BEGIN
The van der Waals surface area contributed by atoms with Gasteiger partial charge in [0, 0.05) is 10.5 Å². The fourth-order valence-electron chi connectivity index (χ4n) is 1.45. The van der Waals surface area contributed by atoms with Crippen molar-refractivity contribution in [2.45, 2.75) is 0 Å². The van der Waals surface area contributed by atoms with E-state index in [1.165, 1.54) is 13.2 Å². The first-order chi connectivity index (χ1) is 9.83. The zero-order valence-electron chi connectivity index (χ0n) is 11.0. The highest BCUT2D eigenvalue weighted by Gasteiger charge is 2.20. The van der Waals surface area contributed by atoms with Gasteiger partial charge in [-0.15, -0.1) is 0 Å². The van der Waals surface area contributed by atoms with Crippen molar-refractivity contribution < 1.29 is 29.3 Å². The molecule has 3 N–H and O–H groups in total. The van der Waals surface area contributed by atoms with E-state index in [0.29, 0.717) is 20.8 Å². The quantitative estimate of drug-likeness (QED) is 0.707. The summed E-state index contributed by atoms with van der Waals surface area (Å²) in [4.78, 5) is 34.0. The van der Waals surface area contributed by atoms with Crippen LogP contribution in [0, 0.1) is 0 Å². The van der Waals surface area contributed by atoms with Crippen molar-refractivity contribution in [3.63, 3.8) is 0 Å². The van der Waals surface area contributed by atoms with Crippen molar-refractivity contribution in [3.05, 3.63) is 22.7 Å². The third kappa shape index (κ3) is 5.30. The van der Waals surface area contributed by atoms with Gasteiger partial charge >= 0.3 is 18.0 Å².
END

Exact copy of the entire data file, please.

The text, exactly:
The van der Waals surface area contributed by atoms with Gasteiger partial charge in [0, 0.05) is 10.5 Å². The fourth-order valence-electron chi connectivity index (χ4n) is 1.45. The van der Waals surface area contributed by atoms with Crippen molar-refractivity contribution in [2.45, 2.75) is 0 Å². The van der Waals surface area contributed by atoms with E-state index in [1.165, 1.54) is 13.2 Å². The first-order chi connectivity index (χ1) is 9.83. The zero-order valence-electron chi connectivity index (χ0n) is 11.0. The highest BCUT2D eigenvalue weighted by Gasteiger charge is 2.20. The van der Waals surface area contributed by atoms with Gasteiger partial charge in [-0.15, -0.1) is 0 Å². The van der Waals surface area contributed by atoms with Crippen molar-refractivity contribution < 1.29 is 29.3 Å². The molecule has 3 N–H and O–H groups in total. The van der Waals surface area contributed by atoms with E-state index in [0.29, 0.717) is 20.8 Å². The quantitative estimate of drug-likeness (QED) is 0.707. The summed E-state index contributed by atoms with van der Waals surface area (Å²) in [4.78, 5) is 34.0. The van der Waals surface area contributed by atoms with Crippen LogP contribution in [0, 0.1) is 0 Å². The van der Waals surface area contributed by atoms with Crippen molar-refractivity contribution in [3.63, 3.8) is 0 Å². The van der Waals surface area contributed by atoms with Crippen molar-refractivity contribution in [3.05, 3.63) is 22.7 Å². The third kappa shape index (κ3) is 5.30. The van der Waals surface area contributed by atoms with Gasteiger partial charge >= 0.3 is 18.0 Å².